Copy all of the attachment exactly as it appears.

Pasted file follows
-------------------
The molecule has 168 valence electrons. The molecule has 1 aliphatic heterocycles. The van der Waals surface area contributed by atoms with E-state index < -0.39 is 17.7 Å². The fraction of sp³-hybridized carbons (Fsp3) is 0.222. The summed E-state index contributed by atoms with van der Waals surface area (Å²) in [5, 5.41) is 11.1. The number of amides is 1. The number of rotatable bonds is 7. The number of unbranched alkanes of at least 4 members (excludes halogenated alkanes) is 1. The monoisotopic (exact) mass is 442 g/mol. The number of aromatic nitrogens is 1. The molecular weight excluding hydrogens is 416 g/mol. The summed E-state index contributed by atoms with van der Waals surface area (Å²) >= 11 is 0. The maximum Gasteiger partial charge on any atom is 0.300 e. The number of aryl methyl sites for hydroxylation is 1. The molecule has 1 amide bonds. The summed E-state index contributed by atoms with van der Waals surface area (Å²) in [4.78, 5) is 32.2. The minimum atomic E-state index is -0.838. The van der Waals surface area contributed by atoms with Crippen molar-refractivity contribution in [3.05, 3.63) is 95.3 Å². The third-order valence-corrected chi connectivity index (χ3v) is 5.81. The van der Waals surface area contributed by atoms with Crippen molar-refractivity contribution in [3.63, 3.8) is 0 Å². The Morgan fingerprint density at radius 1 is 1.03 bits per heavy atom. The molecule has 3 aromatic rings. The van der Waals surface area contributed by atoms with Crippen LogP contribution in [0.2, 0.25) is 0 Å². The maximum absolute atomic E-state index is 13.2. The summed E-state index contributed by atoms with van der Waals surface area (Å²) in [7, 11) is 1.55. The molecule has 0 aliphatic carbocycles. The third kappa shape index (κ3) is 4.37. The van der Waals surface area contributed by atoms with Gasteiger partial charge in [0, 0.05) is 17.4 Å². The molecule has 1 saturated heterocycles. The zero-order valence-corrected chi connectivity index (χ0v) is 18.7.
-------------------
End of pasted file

The molecule has 168 valence electrons. The molecule has 1 aliphatic heterocycles. The van der Waals surface area contributed by atoms with E-state index < -0.39 is 17.7 Å². The fraction of sp³-hybridized carbons (Fsp3) is 0.222. The summed E-state index contributed by atoms with van der Waals surface area (Å²) in [5, 5.41) is 11.1. The number of amides is 1. The number of rotatable bonds is 7. The number of unbranched alkanes of at least 4 members (excludes halogenated alkanes) is 1. The monoisotopic (exact) mass is 442 g/mol. The number of aromatic nitrogens is 1. The molecular weight excluding hydrogens is 416 g/mol. The summed E-state index contributed by atoms with van der Waals surface area (Å²) >= 11 is 0. The maximum Gasteiger partial charge on any atom is 0.300 e. The number of aryl methyl sites for hydroxylation is 1. The molecule has 1 amide bonds. The summed E-state index contributed by atoms with van der Waals surface area (Å²) in [4.78, 5) is 32.2. The minimum atomic E-state index is -0.838. The van der Waals surface area contributed by atoms with Crippen molar-refractivity contribution in [3.05, 3.63) is 95.3 Å². The third-order valence-corrected chi connectivity index (χ3v) is 5.81. The van der Waals surface area contributed by atoms with Crippen molar-refractivity contribution in [3.63, 3.8) is 0 Å². The Morgan fingerprint density at radius 1 is 1.03 bits per heavy atom. The molecule has 3 aromatic rings. The van der Waals surface area contributed by atoms with Crippen LogP contribution in [0.2, 0.25) is 0 Å². The maximum absolute atomic E-state index is 13.2. The summed E-state index contributed by atoms with van der Waals surface area (Å²) in [7, 11) is 1.55. The molecule has 0 aliphatic carbocycles. The third kappa shape index (κ3) is 4.37. The van der Waals surface area contributed by atoms with Gasteiger partial charge in [0, 0.05) is 17.4 Å². The molecule has 1 saturated heterocycles. The zero-order valence-corrected chi connectivity index (χ0v) is 18.7.